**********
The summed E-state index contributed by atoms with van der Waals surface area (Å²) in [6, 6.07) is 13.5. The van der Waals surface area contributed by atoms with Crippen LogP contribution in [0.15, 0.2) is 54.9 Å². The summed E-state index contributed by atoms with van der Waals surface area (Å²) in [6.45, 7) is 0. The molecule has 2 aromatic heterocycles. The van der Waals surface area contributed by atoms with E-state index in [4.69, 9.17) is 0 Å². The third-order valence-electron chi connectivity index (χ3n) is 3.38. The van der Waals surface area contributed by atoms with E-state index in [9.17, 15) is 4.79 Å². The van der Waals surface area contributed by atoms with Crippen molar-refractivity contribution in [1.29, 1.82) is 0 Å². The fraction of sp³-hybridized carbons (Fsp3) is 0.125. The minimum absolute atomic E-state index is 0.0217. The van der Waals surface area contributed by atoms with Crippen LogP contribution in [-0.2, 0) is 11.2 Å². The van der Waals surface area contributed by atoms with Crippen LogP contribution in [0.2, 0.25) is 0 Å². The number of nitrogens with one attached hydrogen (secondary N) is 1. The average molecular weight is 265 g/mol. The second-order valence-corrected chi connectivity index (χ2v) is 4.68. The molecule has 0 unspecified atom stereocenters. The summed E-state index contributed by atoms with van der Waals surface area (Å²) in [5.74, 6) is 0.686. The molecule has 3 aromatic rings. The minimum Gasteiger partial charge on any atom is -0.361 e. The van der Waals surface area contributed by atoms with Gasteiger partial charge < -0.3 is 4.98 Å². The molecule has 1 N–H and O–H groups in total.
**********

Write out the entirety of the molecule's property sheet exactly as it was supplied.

The summed E-state index contributed by atoms with van der Waals surface area (Å²) in [6, 6.07) is 13.5. The van der Waals surface area contributed by atoms with Crippen LogP contribution in [0.15, 0.2) is 54.9 Å². The summed E-state index contributed by atoms with van der Waals surface area (Å²) in [6.45, 7) is 0. The molecule has 2 aromatic heterocycles. The van der Waals surface area contributed by atoms with E-state index in [4.69, 9.17) is 0 Å². The third-order valence-electron chi connectivity index (χ3n) is 3.38. The van der Waals surface area contributed by atoms with E-state index in [9.17, 15) is 4.79 Å². The van der Waals surface area contributed by atoms with Crippen molar-refractivity contribution in [1.29, 1.82) is 0 Å². The fraction of sp³-hybridized carbons (Fsp3) is 0.125. The minimum absolute atomic E-state index is 0.0217. The van der Waals surface area contributed by atoms with Crippen LogP contribution in [-0.2, 0) is 11.2 Å². The van der Waals surface area contributed by atoms with Crippen LogP contribution in [0.2, 0.25) is 0 Å². The number of nitrogens with one attached hydrogen (secondary N) is 1. The average molecular weight is 265 g/mol. The second-order valence-corrected chi connectivity index (χ2v) is 4.68. The molecule has 0 unspecified atom stereocenters. The summed E-state index contributed by atoms with van der Waals surface area (Å²) in [5.74, 6) is 0.686. The molecule has 3 aromatic rings. The minimum Gasteiger partial charge on any atom is -0.361 e. The van der Waals surface area contributed by atoms with Gasteiger partial charge < -0.3 is 4.98 Å². The molecule has 1 N–H and O–H groups in total.